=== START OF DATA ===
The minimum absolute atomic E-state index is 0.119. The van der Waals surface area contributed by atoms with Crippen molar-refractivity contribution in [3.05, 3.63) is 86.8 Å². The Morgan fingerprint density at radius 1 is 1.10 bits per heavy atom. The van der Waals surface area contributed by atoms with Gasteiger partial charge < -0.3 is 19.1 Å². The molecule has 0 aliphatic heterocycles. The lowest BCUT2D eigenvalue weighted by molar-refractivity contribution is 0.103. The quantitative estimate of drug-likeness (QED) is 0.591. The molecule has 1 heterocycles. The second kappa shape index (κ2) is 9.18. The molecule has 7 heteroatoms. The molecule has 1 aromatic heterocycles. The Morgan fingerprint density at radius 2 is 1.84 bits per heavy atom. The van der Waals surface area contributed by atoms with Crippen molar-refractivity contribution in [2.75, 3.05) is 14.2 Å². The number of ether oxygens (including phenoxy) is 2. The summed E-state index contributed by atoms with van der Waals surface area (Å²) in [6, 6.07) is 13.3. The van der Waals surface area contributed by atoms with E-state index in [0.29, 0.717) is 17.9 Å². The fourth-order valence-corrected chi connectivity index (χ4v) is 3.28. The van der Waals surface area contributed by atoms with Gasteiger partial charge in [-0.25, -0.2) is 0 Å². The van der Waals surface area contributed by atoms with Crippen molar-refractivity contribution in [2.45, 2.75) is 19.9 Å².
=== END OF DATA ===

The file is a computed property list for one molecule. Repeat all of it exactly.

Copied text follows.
The minimum absolute atomic E-state index is 0.119. The van der Waals surface area contributed by atoms with Crippen molar-refractivity contribution in [3.05, 3.63) is 86.8 Å². The Morgan fingerprint density at radius 1 is 1.10 bits per heavy atom. The van der Waals surface area contributed by atoms with Gasteiger partial charge < -0.3 is 19.1 Å². The molecule has 0 aliphatic heterocycles. The lowest BCUT2D eigenvalue weighted by molar-refractivity contribution is 0.103. The quantitative estimate of drug-likeness (QED) is 0.591. The molecule has 1 heterocycles. The second kappa shape index (κ2) is 9.18. The molecule has 7 heteroatoms. The molecule has 1 aromatic heterocycles. The Morgan fingerprint density at radius 2 is 1.84 bits per heavy atom. The van der Waals surface area contributed by atoms with Crippen molar-refractivity contribution in [2.75, 3.05) is 14.2 Å². The number of ether oxygens (including phenoxy) is 2. The summed E-state index contributed by atoms with van der Waals surface area (Å²) in [6, 6.07) is 13.3. The van der Waals surface area contributed by atoms with E-state index in [0.29, 0.717) is 17.9 Å². The fourth-order valence-corrected chi connectivity index (χ4v) is 3.28. The van der Waals surface area contributed by atoms with Gasteiger partial charge in [-0.25, -0.2) is 0 Å². The van der Waals surface area contributed by atoms with Crippen molar-refractivity contribution in [2.45, 2.75) is 19.9 Å².